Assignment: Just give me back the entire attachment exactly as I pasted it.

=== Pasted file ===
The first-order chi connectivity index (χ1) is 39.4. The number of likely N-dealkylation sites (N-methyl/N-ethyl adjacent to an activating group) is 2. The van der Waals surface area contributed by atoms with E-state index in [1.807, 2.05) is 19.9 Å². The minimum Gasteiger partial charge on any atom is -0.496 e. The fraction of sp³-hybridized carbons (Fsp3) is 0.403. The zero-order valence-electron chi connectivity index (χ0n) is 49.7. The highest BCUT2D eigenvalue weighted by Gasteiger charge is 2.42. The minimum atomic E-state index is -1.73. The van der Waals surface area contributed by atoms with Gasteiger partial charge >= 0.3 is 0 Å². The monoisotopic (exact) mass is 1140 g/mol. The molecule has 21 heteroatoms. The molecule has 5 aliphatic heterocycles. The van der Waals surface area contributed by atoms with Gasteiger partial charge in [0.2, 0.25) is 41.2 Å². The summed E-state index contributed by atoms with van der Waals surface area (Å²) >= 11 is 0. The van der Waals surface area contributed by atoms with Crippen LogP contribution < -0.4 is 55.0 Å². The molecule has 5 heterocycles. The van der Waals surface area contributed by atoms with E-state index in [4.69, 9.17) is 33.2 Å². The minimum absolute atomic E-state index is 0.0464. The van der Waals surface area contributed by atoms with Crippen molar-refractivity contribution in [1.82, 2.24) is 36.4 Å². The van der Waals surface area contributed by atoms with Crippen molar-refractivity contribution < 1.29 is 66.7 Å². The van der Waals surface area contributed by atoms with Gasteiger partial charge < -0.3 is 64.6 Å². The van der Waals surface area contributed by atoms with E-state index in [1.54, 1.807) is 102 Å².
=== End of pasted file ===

The first-order chi connectivity index (χ1) is 39.4. The number of likely N-dealkylation sites (N-methyl/N-ethyl adjacent to an activating group) is 2. The van der Waals surface area contributed by atoms with E-state index in [1.807, 2.05) is 19.9 Å². The minimum Gasteiger partial charge on any atom is -0.496 e. The fraction of sp³-hybridized carbons (Fsp3) is 0.403. The zero-order valence-electron chi connectivity index (χ0n) is 49.7. The highest BCUT2D eigenvalue weighted by Gasteiger charge is 2.42. The minimum atomic E-state index is -1.73. The van der Waals surface area contributed by atoms with Gasteiger partial charge >= 0.3 is 0 Å². The monoisotopic (exact) mass is 1140 g/mol. The molecule has 21 heteroatoms. The molecule has 5 aliphatic heterocycles. The van der Waals surface area contributed by atoms with Gasteiger partial charge in [0.2, 0.25) is 41.2 Å². The summed E-state index contributed by atoms with van der Waals surface area (Å²) >= 11 is 0. The van der Waals surface area contributed by atoms with Crippen LogP contribution < -0.4 is 55.0 Å². The molecule has 5 heterocycles. The van der Waals surface area contributed by atoms with E-state index in [4.69, 9.17) is 33.2 Å². The minimum absolute atomic E-state index is 0.0464. The van der Waals surface area contributed by atoms with Crippen molar-refractivity contribution in [1.82, 2.24) is 36.4 Å². The van der Waals surface area contributed by atoms with Crippen molar-refractivity contribution < 1.29 is 66.7 Å². The van der Waals surface area contributed by atoms with Gasteiger partial charge < -0.3 is 64.6 Å². The van der Waals surface area contributed by atoms with E-state index in [1.54, 1.807) is 102 Å².